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This is one of the many areas in which the Tundra shines. There’s plenty of interior storage space, including an expansive center armrest that swallows file folders and a laptop computer. Don’t have an office at home? Buy the Tundra and you won’t need it. Additional interior storage includes large door pockets with dual cupholders, dual gloveboxes, overhead sunglass and card holders, dual seatback pockets, a few cubbies and slots on the center console for odds and ends, fold-out cubbies below the power switch panels on each front door, and a fold-down rear armrest with dual cupholders.
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Usually dead-on in terms of control layout, Toyota could’ve provided the new Tundra with a more driver-centric instrument panel. Our test truck featured the JBL sound system with basic functions. The setup is visually pleasing, especially with its shiny black finish, but even taller drivers have difficulty reaching some of the buttons. Steering wheel controls, large enough to be usable even with gloved hands, offset this problem somewhat. An AUX outlet for MP3 players is located on the bottom of the instrument panel, just above a small cubby suitable for device storage.
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With full-size trucks being assigned construction and everyday-working-man duty, the need for sturdy, easily-manipulated controls is certain. The Tundra takes this to the point that some may consider it a mockery. Included here are monstrous dials for fan speed, driver and passenger temperatures, and mode. As with the radio, drivers of all sizes may find some of the climate control functions to be out of reach. Once one does grab hold, the unsubstantial feel of the controls is unsatisfying. Rear passengers are granted vents on the center console which are supplemented by duct work that feeds air from under the front seats.
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All the buttons you’ll need in daily driving life are in the expected spots. That means the power window and door lock switches are on the doors, the power mirrors operated with buttons on the left dash, the sunroof controls overhead, and a dial for the four-wheel-drive system staring at you from the center dash. The power rear window, which completely lowers into the rear body wall, is activated with a well-marked switch on the left dash, and a tow/haul mode button is well-placed forward of the console-mounted shifter. The trip computer features obvious buttons on the dash, with a digital readout above the instrument panel.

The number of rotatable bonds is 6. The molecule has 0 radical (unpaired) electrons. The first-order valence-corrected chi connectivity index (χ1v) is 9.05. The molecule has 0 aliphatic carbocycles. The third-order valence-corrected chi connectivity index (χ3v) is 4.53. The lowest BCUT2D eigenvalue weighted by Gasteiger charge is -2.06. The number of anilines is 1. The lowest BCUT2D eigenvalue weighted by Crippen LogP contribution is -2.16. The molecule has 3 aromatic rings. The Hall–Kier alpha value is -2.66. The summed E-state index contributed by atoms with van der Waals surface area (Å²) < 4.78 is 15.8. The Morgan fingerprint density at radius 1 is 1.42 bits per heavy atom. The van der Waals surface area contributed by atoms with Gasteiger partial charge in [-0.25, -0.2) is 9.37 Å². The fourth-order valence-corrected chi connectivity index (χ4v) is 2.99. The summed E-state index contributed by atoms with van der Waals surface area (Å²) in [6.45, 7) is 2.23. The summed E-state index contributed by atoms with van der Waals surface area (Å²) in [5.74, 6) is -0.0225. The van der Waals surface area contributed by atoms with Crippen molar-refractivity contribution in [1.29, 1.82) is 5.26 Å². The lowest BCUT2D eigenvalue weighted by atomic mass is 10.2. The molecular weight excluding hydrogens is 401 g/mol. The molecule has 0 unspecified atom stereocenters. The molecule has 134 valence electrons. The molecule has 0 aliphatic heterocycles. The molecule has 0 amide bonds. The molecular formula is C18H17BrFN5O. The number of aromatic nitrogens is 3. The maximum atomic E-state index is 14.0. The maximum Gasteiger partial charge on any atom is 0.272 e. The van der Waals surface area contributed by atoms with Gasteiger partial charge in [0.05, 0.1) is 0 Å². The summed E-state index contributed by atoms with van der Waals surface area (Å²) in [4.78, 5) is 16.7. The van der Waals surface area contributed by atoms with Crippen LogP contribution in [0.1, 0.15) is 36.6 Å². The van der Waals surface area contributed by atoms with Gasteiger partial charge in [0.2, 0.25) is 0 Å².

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If you’re not familiar with the full-size truck scene, getting up to speed is simple. Other than the Tundra, there are basically five primary players – Chevrolet Silverado, Dodge Ram, Ford F-Series, GMC Sierra, and the Nissan Titan. The best competition currently comes from GM, which has overhauled the Silverado and Sierra for the 2007 model year. These updated domestic twins offer a greatly improved ride, fresh styling, more rigid backbones, and more robust powertrains. However, most versions can’t currently match the Tundra’s five- and six-speed automatic transmissions. Nissan has treated its Titan to mild updates for 2008, while Ford is due to unveil a redesigned F-150 for 2009.
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2ND Opinion –
As the biggest, baddest truck out there, the new Tundra impresses and disappoints at the same time. The 5.7-liter V-8 is easily best-in-class. But the rest of the truck is only very good, and I’m not sure it’s better than a Silverado. The Chevy is more comfortable, with a better interior layout and nicer materials. In some ways it’s as if the Toyota is too big; I’m more than 6 ft. tall, and still stretch to adjust the cabin temperature. This Tundra is very good, and definitely a strong competitor, but maybe not the instant overall class leader many were expecting.
MyRide.com Road Test Editor